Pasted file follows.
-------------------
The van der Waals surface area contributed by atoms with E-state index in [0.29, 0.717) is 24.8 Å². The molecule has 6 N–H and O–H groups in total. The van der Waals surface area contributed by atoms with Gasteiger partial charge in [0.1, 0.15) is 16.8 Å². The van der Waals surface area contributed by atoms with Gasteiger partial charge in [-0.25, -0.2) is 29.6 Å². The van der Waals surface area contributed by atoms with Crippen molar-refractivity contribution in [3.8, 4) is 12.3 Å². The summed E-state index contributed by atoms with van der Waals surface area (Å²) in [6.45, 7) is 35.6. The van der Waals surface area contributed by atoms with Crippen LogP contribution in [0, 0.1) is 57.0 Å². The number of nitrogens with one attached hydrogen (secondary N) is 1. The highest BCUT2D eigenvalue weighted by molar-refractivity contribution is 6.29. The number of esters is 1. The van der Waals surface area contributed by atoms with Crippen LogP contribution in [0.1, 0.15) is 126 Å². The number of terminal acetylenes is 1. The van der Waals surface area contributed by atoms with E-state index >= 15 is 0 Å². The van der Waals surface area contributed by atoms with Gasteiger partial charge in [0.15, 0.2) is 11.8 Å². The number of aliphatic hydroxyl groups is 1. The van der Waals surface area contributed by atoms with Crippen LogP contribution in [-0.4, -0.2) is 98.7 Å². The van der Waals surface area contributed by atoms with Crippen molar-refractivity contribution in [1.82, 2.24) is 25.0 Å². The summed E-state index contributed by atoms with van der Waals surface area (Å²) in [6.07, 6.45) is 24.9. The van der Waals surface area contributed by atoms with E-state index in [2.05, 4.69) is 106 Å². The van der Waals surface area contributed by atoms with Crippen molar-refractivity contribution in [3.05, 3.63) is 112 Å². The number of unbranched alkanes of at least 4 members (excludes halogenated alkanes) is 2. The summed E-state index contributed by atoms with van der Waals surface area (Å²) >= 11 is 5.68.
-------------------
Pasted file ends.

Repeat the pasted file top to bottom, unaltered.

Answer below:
The van der Waals surface area contributed by atoms with E-state index in [0.29, 0.717) is 24.8 Å². The molecule has 6 N–H and O–H groups in total. The van der Waals surface area contributed by atoms with Gasteiger partial charge in [0.1, 0.15) is 16.8 Å². The van der Waals surface area contributed by atoms with Gasteiger partial charge in [-0.25, -0.2) is 29.6 Å². The van der Waals surface area contributed by atoms with Crippen molar-refractivity contribution in [3.8, 4) is 12.3 Å². The summed E-state index contributed by atoms with van der Waals surface area (Å²) in [6.45, 7) is 35.6. The van der Waals surface area contributed by atoms with Crippen LogP contribution in [0, 0.1) is 57.0 Å². The number of nitrogens with one attached hydrogen (secondary N) is 1. The highest BCUT2D eigenvalue weighted by molar-refractivity contribution is 6.29. The number of esters is 1. The van der Waals surface area contributed by atoms with Crippen LogP contribution in [0.1, 0.15) is 126 Å². The number of terminal acetylenes is 1. The van der Waals surface area contributed by atoms with E-state index >= 15 is 0 Å². The van der Waals surface area contributed by atoms with Gasteiger partial charge in [0.15, 0.2) is 11.8 Å². The number of aliphatic hydroxyl groups is 1. The van der Waals surface area contributed by atoms with Crippen LogP contribution in [-0.4, -0.2) is 98.7 Å². The van der Waals surface area contributed by atoms with Crippen molar-refractivity contribution in [1.82, 2.24) is 25.0 Å². The summed E-state index contributed by atoms with van der Waals surface area (Å²) in [6.07, 6.45) is 24.9. The van der Waals surface area contributed by atoms with E-state index in [2.05, 4.69) is 106 Å². The van der Waals surface area contributed by atoms with Crippen molar-refractivity contribution in [3.05, 3.63) is 112 Å². The number of unbranched alkanes of at least 4 members (excludes halogenated alkanes) is 2. The summed E-state index contributed by atoms with van der Waals surface area (Å²) >= 11 is 5.68.